In this series we're talking about the names and descriptive
phrases identifying Jesus. Thus far we've talked about
Jesus as God,
of God, the life,
of God, the Firstborn,
of the church, our high
priest and King, (also see high
priest and King),
and mediator, an Author,
of God and bread of life, our
hope, and the propitiation
for our sins, and .
In this article, we talk about Jesus as the Alpha and
"Alpha and Omega"
Alpha and Omega are the first and last letters of the
Greek alphabet, denoting the first and last, and the
beginning and end (Rev. 22:13).
The phrase is used of the Father and Jesus in Revelation
(Rev. 1:8; 21:6; 22:13), speaking to the eternal nature
of God, thus affirming the deity of Christ.
Because it expresses His deity, the phrase "Alpha
and Omega" also expresses Jesus' power to carry out
the Father's plan of redemption, which is a major theme
Jesus has unlimited power to save the elect, and destroy
the enemies of the cross.
Barnes says regarding this phrase in Rev. 1:8:
Compare Isaiah 41:4, "I the Lord, the first, and
with the last;'-- Isaiah 44:6, "I am the first, and
I am the last; and beside me there is no God;" --
Isaiah 48:12, "I am he; I am the first, I also am
the last." There can be no doubt that the language
here would be naturally understood as implying divinity,
and it could be properly applied to no one but the
true God. The obvious interpretation here would be
to apply this to the Lord Jesus. . . .
"First and Last"
Three times in Revelation, Jesus refers to Himself as
the first and last (Rev. 1:17; 2:8; 22:13). And once,
He uses it in direct connection with the phrase "Alpha
- "I am the Alpha and the Omega, the first and
the last, the beginning and the end" (Rev. 22:13).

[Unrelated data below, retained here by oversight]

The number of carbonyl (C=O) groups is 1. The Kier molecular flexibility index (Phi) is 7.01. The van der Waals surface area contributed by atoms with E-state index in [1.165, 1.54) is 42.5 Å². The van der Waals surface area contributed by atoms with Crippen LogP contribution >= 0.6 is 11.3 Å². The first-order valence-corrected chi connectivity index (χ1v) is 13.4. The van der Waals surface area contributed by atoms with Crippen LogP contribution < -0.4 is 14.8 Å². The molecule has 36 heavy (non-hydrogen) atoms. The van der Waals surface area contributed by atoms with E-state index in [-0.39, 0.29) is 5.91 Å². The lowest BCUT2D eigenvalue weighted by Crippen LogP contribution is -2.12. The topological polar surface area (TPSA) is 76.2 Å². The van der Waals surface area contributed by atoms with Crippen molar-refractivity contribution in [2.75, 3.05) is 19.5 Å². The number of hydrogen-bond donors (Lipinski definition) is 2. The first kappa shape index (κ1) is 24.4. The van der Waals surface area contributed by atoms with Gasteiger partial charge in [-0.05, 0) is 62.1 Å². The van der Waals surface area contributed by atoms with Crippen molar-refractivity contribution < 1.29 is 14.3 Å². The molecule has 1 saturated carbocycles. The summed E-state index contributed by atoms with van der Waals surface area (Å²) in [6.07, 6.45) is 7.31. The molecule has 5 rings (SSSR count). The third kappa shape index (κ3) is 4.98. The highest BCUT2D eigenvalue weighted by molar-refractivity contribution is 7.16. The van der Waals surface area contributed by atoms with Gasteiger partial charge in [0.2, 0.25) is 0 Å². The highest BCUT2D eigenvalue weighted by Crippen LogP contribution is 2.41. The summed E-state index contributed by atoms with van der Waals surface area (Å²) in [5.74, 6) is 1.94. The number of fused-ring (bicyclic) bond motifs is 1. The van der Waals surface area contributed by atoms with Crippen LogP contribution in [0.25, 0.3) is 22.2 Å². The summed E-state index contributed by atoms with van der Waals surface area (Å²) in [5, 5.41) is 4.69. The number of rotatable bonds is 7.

The phrase "first and last" is used by God in Isaiah
(Is. 44:6; 48:12), and is used by Jesus of Himself in
Revelation (Rev. 1:17; 2:8; 22:13).
Likewise, the phrase "living One," which Jesus uses
of Himself, linked to "first and last" in Revelation
1:17, was similarly used of God.
Again, Jesus emphasizes His deity. He is the first
and last, the living One who has the keys to death and
Hades. He has the power to wash our robes in His blood,
to give us the right to the tree of life, and to grant
us entrance into the heavenly city of God (Rev. 1:18;
"Beginning and End"
The phrase "beginning and end" is used twice in Revelation,
once by God and once by Jesus (Rev. 21:6; 22:13).
It's used by Jesus in connection with "Alpha and Omega"
in Revelation 22:13, again denoting His deity and power.
But additionally, the phrase "beginning and end" means
Jesus is the whole of everything. In other words, as
we sometimes sing, "He's My All in All."
- "Among the Jewish Rabbins, it was common to use
the first and the last letters of the Hebrew alphabet
to denote the whole of anything, from beginning to
As the beginning and end, Jesus is the author and
finisher of our faith.
- "looking unto Jesus, the author and finisher
of our faith. . . ." (Heb. 12:2, NKJ).
Our hope is in Jesus: His divine power, His sacrifice,
His priesthood, His mediation and advocacy, His salvation
of our souls.
Jesus is our "All in All."
By using the phrase "Alpha and Omega," Jesus declares
His deity and divine power in which we trust for salvation.
Because of this hope, we eagerly wait for His coming,
to take us home to heaven, where we'll worship God forever.
As the old song says:
When He comes, our glorious King,
All His ransomed home to bring,
Then anew this song we'll sing,
Hallelujah! What a Savior!
To be continued.